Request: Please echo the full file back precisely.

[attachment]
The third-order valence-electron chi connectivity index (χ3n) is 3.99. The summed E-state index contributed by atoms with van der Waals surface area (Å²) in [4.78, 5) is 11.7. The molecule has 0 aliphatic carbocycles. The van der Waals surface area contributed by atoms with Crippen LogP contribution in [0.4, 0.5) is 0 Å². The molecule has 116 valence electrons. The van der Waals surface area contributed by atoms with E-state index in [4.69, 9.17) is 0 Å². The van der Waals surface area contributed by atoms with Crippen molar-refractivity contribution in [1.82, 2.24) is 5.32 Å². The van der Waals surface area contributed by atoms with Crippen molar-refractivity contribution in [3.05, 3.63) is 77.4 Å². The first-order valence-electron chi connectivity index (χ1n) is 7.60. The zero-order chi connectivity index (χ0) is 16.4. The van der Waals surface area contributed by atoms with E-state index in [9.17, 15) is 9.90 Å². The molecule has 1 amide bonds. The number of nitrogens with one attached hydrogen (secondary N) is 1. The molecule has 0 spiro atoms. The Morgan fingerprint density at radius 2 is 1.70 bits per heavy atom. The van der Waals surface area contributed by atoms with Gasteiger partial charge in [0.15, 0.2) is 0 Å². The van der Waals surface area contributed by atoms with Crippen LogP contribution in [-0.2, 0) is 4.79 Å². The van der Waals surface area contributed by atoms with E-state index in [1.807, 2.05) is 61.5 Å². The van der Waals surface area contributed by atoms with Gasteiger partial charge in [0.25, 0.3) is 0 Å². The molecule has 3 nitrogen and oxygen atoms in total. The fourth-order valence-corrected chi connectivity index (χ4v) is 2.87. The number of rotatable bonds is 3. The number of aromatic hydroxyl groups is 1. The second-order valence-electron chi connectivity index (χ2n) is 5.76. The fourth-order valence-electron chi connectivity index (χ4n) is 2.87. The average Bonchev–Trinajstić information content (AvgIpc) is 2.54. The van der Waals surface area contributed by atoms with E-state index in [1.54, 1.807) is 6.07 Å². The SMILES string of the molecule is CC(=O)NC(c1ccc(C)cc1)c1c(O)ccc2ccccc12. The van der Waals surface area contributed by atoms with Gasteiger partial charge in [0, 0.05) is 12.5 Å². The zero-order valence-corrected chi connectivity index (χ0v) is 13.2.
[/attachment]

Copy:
The third-order valence-electron chi connectivity index (χ3n) is 3.99. The summed E-state index contributed by atoms with van der Waals surface area (Å²) in [4.78, 5) is 11.7. The molecule has 0 aliphatic carbocycles. The van der Waals surface area contributed by atoms with Crippen LogP contribution in [0.4, 0.5) is 0 Å². The molecule has 116 valence electrons. The van der Waals surface area contributed by atoms with E-state index in [4.69, 9.17) is 0 Å². The van der Waals surface area contributed by atoms with Crippen molar-refractivity contribution in [1.82, 2.24) is 5.32 Å². The van der Waals surface area contributed by atoms with Crippen molar-refractivity contribution in [3.05, 3.63) is 77.4 Å². The first-order valence-electron chi connectivity index (χ1n) is 7.60. The zero-order chi connectivity index (χ0) is 16.4. The van der Waals surface area contributed by atoms with E-state index in [9.17, 15) is 9.90 Å². The molecule has 1 amide bonds. The number of nitrogens with one attached hydrogen (secondary N) is 1. The molecule has 0 spiro atoms. The Morgan fingerprint density at radius 2 is 1.70 bits per heavy atom. The van der Waals surface area contributed by atoms with Gasteiger partial charge in [0.15, 0.2) is 0 Å². The van der Waals surface area contributed by atoms with Crippen LogP contribution in [-0.2, 0) is 4.79 Å². The van der Waals surface area contributed by atoms with E-state index in [1.807, 2.05) is 61.5 Å². The van der Waals surface area contributed by atoms with Gasteiger partial charge in [0.25, 0.3) is 0 Å². The molecule has 3 nitrogen and oxygen atoms in total. The fourth-order valence-corrected chi connectivity index (χ4v) is 2.87. The number of rotatable bonds is 3. The number of aromatic hydroxyl groups is 1. The second-order valence-electron chi connectivity index (χ2n) is 5.76. The fourth-order valence-electron chi connectivity index (χ4n) is 2.87. The average Bonchev–Trinajstić information content (AvgIpc) is 2.54. The van der Waals surface area contributed by atoms with E-state index in [1.54, 1.807) is 6.07 Å². The SMILES string of the molecule is CC(=O)NC(c1ccc(C)cc1)c1c(O)ccc2ccccc12. The van der Waals surface area contributed by atoms with Gasteiger partial charge in [0, 0.05) is 12.5 Å². The zero-order valence-corrected chi connectivity index (χ0v) is 13.2.